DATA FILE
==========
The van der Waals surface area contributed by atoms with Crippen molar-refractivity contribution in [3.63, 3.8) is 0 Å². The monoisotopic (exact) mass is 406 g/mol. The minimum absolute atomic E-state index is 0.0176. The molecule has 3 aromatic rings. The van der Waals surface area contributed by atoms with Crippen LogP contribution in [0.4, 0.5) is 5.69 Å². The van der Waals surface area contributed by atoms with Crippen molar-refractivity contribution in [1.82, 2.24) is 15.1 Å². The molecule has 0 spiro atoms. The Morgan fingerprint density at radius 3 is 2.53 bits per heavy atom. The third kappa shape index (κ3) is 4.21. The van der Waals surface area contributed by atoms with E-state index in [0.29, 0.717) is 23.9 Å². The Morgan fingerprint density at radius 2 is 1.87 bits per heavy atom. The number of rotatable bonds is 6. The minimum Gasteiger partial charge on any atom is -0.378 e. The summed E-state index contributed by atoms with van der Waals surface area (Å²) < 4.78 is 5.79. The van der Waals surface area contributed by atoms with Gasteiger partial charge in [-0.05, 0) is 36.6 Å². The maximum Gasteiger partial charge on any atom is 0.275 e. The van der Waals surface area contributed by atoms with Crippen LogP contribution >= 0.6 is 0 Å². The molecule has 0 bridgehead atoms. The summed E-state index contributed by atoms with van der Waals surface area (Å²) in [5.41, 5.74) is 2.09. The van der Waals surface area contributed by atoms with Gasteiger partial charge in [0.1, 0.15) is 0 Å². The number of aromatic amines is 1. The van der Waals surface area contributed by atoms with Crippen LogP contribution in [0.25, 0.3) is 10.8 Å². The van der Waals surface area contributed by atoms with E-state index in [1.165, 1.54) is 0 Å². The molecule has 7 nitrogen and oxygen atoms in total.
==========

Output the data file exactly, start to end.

The van der Waals surface area contributed by atoms with Crippen molar-refractivity contribution in [3.63, 3.8) is 0 Å². The monoisotopic (exact) mass is 406 g/mol. The minimum absolute atomic E-state index is 0.0176. The molecule has 3 aromatic rings. The van der Waals surface area contributed by atoms with Crippen LogP contribution in [0.4, 0.5) is 5.69 Å². The van der Waals surface area contributed by atoms with Crippen molar-refractivity contribution in [1.82, 2.24) is 15.1 Å². The molecule has 0 spiro atoms. The Morgan fingerprint density at radius 3 is 2.53 bits per heavy atom. The third kappa shape index (κ3) is 4.21. The van der Waals surface area contributed by atoms with E-state index in [0.29, 0.717) is 23.9 Å². The Morgan fingerprint density at radius 2 is 1.87 bits per heavy atom. The number of rotatable bonds is 6. The minimum Gasteiger partial charge on any atom is -0.378 e. The summed E-state index contributed by atoms with van der Waals surface area (Å²) < 4.78 is 5.79. The van der Waals surface area contributed by atoms with Gasteiger partial charge in [-0.05, 0) is 36.6 Å². The maximum Gasteiger partial charge on any atom is 0.275 e. The van der Waals surface area contributed by atoms with Crippen LogP contribution >= 0.6 is 0 Å². The molecule has 0 bridgehead atoms. The summed E-state index contributed by atoms with van der Waals surface area (Å²) in [5.41, 5.74) is 2.09. The van der Waals surface area contributed by atoms with Gasteiger partial charge in [0.1, 0.15) is 0 Å². The number of aromatic amines is 1. The van der Waals surface area contributed by atoms with Crippen LogP contribution in [0.25, 0.3) is 10.8 Å². The van der Waals surface area contributed by atoms with E-state index in [1.165, 1.54) is 0 Å². The molecule has 7 nitrogen and oxygen atoms in total.